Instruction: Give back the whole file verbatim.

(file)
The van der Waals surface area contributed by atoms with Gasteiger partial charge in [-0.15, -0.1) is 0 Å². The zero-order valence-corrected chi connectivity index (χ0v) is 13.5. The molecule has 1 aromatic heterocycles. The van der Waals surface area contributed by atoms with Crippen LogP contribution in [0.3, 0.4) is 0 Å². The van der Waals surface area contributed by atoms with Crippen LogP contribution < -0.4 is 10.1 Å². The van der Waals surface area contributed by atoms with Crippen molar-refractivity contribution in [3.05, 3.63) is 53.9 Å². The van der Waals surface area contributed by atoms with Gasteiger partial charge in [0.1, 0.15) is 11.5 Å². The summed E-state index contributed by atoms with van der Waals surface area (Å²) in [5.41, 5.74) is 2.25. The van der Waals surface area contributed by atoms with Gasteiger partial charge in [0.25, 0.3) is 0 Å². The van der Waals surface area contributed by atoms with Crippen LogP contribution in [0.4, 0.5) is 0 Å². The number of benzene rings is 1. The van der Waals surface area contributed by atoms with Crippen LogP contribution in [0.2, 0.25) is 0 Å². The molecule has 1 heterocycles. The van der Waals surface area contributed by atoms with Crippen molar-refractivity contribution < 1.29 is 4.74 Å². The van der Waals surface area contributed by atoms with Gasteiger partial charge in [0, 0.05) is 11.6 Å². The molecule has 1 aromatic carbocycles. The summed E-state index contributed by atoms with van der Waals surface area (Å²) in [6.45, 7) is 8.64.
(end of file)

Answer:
The van der Waals surface area contributed by atoms with Gasteiger partial charge in [-0.15, -0.1) is 0 Å². The zero-order valence-corrected chi connectivity index (χ0v) is 13.5. The molecule has 1 aromatic heterocycles. The van der Waals surface area contributed by atoms with Crippen LogP contribution in [0.3, 0.4) is 0 Å². The van der Waals surface area contributed by atoms with Crippen LogP contribution < -0.4 is 10.1 Å². The van der Waals surface area contributed by atoms with Crippen molar-refractivity contribution in [3.05, 3.63) is 53.9 Å². The van der Waals surface area contributed by atoms with Gasteiger partial charge in [0.1, 0.15) is 11.5 Å². The summed E-state index contributed by atoms with van der Waals surface area (Å²) in [5.41, 5.74) is 2.25. The van der Waals surface area contributed by atoms with Gasteiger partial charge in [0.25, 0.3) is 0 Å². The van der Waals surface area contributed by atoms with Crippen LogP contribution in [0.4, 0.5) is 0 Å². The number of benzene rings is 1. The van der Waals surface area contributed by atoms with Crippen LogP contribution in [0.2, 0.25) is 0 Å². The molecule has 1 heterocycles. The van der Waals surface area contributed by atoms with Crippen molar-refractivity contribution < 1.29 is 4.74 Å². The van der Waals surface area contributed by atoms with Gasteiger partial charge in [0, 0.05) is 11.6 Å². The molecule has 1 aromatic carbocycles. The summed E-state index contributed by atoms with van der Waals surface area (Å²) in [6.45, 7) is 8.64.